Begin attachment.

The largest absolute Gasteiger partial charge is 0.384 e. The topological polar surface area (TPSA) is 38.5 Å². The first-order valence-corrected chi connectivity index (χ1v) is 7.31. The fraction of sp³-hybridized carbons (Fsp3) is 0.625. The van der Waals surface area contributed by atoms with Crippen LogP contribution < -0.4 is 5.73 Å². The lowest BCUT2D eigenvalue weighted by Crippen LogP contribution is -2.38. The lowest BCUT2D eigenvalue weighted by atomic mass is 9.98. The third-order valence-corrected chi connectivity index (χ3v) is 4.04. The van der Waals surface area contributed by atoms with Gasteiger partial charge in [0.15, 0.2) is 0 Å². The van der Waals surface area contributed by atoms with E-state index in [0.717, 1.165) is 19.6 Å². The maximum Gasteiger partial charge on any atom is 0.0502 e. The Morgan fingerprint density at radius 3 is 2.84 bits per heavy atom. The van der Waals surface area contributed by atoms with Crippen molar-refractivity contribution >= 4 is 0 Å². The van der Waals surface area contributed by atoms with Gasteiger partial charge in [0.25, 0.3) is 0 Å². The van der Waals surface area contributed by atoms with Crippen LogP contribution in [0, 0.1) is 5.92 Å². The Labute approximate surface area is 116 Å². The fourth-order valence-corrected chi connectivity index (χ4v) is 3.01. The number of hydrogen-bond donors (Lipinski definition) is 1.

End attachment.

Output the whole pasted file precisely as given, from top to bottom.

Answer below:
The largest absolute Gasteiger partial charge is 0.384 e. The topological polar surface area (TPSA) is 38.5 Å². The first-order valence-corrected chi connectivity index (χ1v) is 7.31. The fraction of sp³-hybridized carbons (Fsp3) is 0.625. The van der Waals surface area contributed by atoms with Crippen LogP contribution < -0.4 is 5.73 Å². The lowest BCUT2D eigenvalue weighted by Crippen LogP contribution is -2.38. The lowest BCUT2D eigenvalue weighted by atomic mass is 9.98. The third-order valence-corrected chi connectivity index (χ3v) is 4.04. The van der Waals surface area contributed by atoms with Gasteiger partial charge in [0.15, 0.2) is 0 Å². The van der Waals surface area contributed by atoms with E-state index in [0.717, 1.165) is 19.6 Å². The maximum Gasteiger partial charge on any atom is 0.0502 e. The Morgan fingerprint density at radius 3 is 2.84 bits per heavy atom. The van der Waals surface area contributed by atoms with Crippen molar-refractivity contribution >= 4 is 0 Å². The van der Waals surface area contributed by atoms with Gasteiger partial charge in [0.25, 0.3) is 0 Å². The van der Waals surface area contributed by atoms with Crippen LogP contribution in [0, 0.1) is 5.92 Å². The Labute approximate surface area is 116 Å². The fourth-order valence-corrected chi connectivity index (χ4v) is 3.01. The number of hydrogen-bond donors (Lipinski definition) is 1.